The former Georgia state representative officially secured her nomination Tuesday night:
Abrams long maintained that she defeated Kemp in the last governor’s race, ultimately deeming the system as “not fair.” In a 2019 interview with the New York Times, a reporter presented the failed gubernatorial candidate with the following: “I saw that recently you said something like you’d won your election but you just didn’t get to have the job.”
Abram’s responded with a resounding, “Yes.”
“I believe we have reached a place where those who share my values actually outnumber those who share the values of my opponent. And that wasn’t made manifest because of his structural racism and how he diminished people’s ability to vote,” she said at the time.
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The Democrat gubernatorial hopeful recently made waves on the campaign trail after deeming the Peach State “the worst state in the country to live.”
“I am tired of hearing about how we’re the best state in the country to do business when we are the worst state in the country to live,” she said during a speech at Gwinnett Democrats’ Bluetopia Gala in Norcross, Georgia:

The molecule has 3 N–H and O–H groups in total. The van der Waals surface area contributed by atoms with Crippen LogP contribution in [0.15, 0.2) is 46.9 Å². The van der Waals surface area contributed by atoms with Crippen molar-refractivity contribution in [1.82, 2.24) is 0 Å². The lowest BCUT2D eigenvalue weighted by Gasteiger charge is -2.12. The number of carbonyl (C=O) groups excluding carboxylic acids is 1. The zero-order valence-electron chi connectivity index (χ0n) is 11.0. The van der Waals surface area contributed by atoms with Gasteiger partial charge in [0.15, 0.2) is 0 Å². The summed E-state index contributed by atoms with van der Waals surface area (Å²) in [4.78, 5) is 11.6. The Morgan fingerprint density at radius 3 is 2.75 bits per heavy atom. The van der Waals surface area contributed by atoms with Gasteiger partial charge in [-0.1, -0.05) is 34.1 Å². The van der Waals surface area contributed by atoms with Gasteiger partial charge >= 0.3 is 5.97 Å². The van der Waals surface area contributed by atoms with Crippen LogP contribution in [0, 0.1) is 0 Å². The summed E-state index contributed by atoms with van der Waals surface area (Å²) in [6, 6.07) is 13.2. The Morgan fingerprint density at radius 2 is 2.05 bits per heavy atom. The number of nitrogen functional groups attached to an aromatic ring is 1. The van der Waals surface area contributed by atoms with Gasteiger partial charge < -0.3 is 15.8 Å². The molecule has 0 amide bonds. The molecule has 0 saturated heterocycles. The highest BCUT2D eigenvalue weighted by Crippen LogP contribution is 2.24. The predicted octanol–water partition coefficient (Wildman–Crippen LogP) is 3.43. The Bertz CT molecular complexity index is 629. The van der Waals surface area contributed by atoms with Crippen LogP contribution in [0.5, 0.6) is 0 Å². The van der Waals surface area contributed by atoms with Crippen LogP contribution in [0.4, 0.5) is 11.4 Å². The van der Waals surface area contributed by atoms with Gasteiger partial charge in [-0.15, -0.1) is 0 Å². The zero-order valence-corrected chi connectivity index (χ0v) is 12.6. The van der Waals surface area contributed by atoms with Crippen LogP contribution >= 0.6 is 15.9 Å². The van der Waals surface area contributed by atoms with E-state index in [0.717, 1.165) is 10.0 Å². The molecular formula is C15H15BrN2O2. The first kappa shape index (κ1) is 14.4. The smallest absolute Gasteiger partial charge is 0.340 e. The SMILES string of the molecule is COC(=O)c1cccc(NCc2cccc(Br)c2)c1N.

Both Kemp and his challenger former Sen. David Perdue (R-GA) believe they are best suited to take on Abrams later this year, although the latter has been endorsed by former President Donald Trump, who said a vote for “RINO Brian Kemp in the primary” is “a vote for Stacey Abrams, and it’s a vote for Radical Democrats up and down the ballot.”
“If you don’t want a socialist, extremist, and racist lunatic like Stacey raising your taxes, indoctrinating your children, defunding your police, setting loose criminals, and wrecking your state, you must nominate David Perdue in the Republican Primary on May 24th!” he declared earlier this year.
Recent surveys show Kemp leading Abrams in a general election race by an average of 5.2 percent.